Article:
Maria Mitchell was America’s first professional female astronomer. On October 1, 1847, at the age of 29, Maria Mitchell discovered a comet, becoming the first American to do so.
Ellen Swallow Richards was the first woman admitted to the Massachusetts Institute of Technology, earning a Bachelor of Science degree in 1873. She completed the requirements for a Master's degree but the Institute refused to grant it to her.
Pioneering electrical engineer Edith Clarke earned a great many “firsts” in the field of STEM including becoming the first professionally employed female electrical engineer in the U.S.
Admiral Grace Murray Hopper invented the first computer compiler, a program that translates written instructions into codes that computers read directly. This led her to co-develop COBOL, an early standardized computer language.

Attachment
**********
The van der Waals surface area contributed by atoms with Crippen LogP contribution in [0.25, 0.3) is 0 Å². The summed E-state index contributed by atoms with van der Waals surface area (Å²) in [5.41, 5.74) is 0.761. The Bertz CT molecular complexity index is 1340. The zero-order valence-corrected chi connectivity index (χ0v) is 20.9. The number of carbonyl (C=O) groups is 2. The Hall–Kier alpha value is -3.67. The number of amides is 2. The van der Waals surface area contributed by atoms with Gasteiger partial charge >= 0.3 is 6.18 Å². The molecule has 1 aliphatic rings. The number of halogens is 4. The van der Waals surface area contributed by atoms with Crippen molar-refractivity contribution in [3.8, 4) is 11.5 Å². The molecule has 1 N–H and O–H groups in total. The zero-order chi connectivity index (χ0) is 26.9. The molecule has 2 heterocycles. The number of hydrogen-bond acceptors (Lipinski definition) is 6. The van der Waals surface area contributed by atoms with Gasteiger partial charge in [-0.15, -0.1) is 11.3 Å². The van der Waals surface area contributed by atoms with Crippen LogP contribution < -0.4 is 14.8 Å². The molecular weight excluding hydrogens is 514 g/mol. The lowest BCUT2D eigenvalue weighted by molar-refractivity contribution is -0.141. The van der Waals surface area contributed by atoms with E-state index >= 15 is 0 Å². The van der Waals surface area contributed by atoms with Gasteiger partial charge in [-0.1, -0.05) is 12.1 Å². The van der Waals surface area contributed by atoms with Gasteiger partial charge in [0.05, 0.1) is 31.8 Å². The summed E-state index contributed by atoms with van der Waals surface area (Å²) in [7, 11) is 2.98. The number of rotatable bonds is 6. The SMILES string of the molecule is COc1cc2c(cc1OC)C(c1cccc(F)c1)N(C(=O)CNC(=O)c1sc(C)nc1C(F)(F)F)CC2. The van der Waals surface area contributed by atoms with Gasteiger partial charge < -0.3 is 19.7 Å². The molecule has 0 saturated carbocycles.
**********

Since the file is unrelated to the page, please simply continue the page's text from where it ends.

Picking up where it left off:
Dr. Sally Ride was among the first women to benefit from Title IX in educational opportunities. She was one of only 5 women selected for the National Aeronautics and Space Administration's (NASA) class of '78.
Almost 21 million students attended American colleges and universities in fall 2014. Women made up the majority of students, with about 12 million females matriculating, compared to 9 million males. Though women comprise almost 60% of undergraduates, they tend not to major in science and technical fields. They earn only 18% of the Engineering degrees, 20% of Computer Science degrees, and 20% of Physics degrees. Interestingly, their representation in these majors has declined over the past 30 years.
Women’s percentage of college majors parallels their representation in the scientific and technical workforce.
GoldieBlox, an award-winning toy company founded by engineer and entrepreneur Debbie Sterling, is revolutionizing playtime for girls by introducing them to engineering at a young age.
Elizabeth L. Maurer - Director of Program
Sydnee Winston - Project Coordinator
National Women's History Museum
205 S. Whiting St., Suite 254
Alexandria, VA 22304